Short Stories, Irish literature, Classics, Modern Fiction and Contemporary Literary Fiction, The Japanese Novel and post Colonial Asian Fiction, Yiddish Culture, The Legacy of the Austro-Hungarian Empire and quality historical novels are some of my Literary Interests

Tuesday, April 23, 2019

Erotic Stories for Punjabi Widows by Balli Kaur Jaswal - 2017

Erotic Stories of Punjabi Widows by Balli Kaur Jaswal

Be warned, this novel might shock you, might leave you feeling the need for your own erotic encounters.  For sure I did not at first quite believe what I was reading.

The plot centers around Nikki, born in London to Punjabi immigrants.  Her parents are Sikhs. The lives of women are very much still defined by traditions imported from India.  Nikki, about twenty, is trying to find a way to live in harmony with the very judgemental Sikh community (there is even group of young men who monitor unmarried women for improper dress and such).  Nikki's father recently died, she is a law school drop out, currently working as a bartender. After talking to her more traditional sister and her mother about the direction of her life, she decides to try to earn extra money, some of which will go to her mother, by starting a class in creative writing for women at the London Punjabi center.  The family conversations revolve around Nikki's lack of direction.

As Jaswal wonderfully shows us, marriages were still often  arranged and had to be with another Sikh.  Nikki scorns ads placed on a match making board at the center.  Her venture into internet matchmaking websites was just hilarious, a marvelous satrical  segment.

When her class begins the students are all Widows, it seems married or single women are not supposed to go out to classes.  Nikki plans on teaching creative writing, through a workshop like approach.  She is surprised to learn some of the women cannot write in English or Punjabi.   Most of the students thought they were signing up to learn to write English.  Nikki at first does not know how to begin.  One of the students finds a collection of erotic stories and shares them with the class.  Soon Nikki realizes the women can be drawn out by having those who can write, produce stories of erotic encounters.  They end up producing very sensual most would say X-rated stories about sexual encounters. Most of the women have been with only their late husbands. We see the women begin to rise above their cultural restrictions.  We learn one is not a widow but was abandoned by her husband.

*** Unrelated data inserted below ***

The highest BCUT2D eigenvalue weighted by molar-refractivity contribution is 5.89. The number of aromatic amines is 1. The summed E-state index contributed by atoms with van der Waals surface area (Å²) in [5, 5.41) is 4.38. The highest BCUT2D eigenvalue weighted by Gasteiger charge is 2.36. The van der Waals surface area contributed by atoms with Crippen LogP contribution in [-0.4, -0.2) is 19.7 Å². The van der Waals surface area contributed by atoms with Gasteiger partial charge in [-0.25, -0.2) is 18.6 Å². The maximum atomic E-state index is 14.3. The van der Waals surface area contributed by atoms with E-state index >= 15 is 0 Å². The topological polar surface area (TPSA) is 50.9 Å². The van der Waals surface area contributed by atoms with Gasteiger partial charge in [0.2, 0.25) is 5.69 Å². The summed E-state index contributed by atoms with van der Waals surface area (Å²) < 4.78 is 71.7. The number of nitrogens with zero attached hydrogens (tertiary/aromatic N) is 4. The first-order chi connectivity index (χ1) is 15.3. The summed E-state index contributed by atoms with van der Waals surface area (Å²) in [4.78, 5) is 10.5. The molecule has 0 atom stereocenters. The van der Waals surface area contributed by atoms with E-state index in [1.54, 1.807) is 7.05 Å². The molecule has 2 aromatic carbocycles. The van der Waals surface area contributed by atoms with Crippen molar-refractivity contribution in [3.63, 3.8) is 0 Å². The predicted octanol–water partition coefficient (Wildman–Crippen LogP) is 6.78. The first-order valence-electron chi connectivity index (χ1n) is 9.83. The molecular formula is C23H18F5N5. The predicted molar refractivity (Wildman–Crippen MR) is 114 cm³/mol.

Nikki does have her own romance.  It runs most of the course of the novel and was very integral to the novel.

Jaswal is a very talented writer.  The conversations are perfect, the characters real and she gives us a very good feel for the London Punjabi community.  I liked Nikki and her family.  The erotic stories are a lot of fun.

I really enjoyed Erotic Stories of Punjabi Widows by Balli Kaur Jaswal.  
This is a very perceptive totally fun to read work.  


is the author of Inheritance, which won the Sydney Morning Herald’s Best Young Australian Novelist Award in 2014 and was adapted into a film at the Singapore International Festival of the Arts in 2017.Her second novel Sugarbread was a finalist for the 2015 inaugural Epigram Books Fiction Prize and the 2018 Singapore Literature Prize. 

Her third novel Erotic Stories for Punjabi Widows (Harper Collins/William Morrow) was released internationally to critical acclaim in March 2017. Translation rights to this novel have been sold in France, Spain, Italy, Israel, Poland, Germany, Sweden, Greece, China, Brazil and Estonia. Film rights to Erotic Stories for Punjabi Widows have been acquired by Ridley Scott’s production company, Scott Free Productions and Film Four in the UK. Erotic Stories for Punjabi Widows was also picked by Reese Witherspoon’s book club and The Girly Book Club in 2018.
Jaswal’s short fiction and non-fiction writing have appeared in the UK Sunday Express, Cosmopolitan Magazine, The New York Times, Harpers Bazaar, Conde Nast Traveller and Best Australian Short Stories, among other publications and periodicals. She has travelled widely to appear in international writers festivals to conduct workshops and lectures on creative writing, pursuing an artistic career, the power of storytelling, global citizenship and social justice advocacy through literature. A former writing fellow at the University of East Anglia, Jaswal has taught creative writing at Yale-NUS College and Nanyang Technological University where she is currently pursuing a PhD. 
Jaswal’s new novel, The Unlikely Adventures of the Shergill Sisters, will be released in April 2019. The novel is a dark comedy following the travels of three British-Indian sisters on a pilgrimage in India to fulfil their late mother’s final wishes.

I really want to read her latest novel, The Unlikely Adventures of the Shergill Sisters.

Mel u

1 comment:

Mystica said...

I find it difficult to believe the restrictions imposed on these women despite being born and educated in the West. They also seem to go with the flow.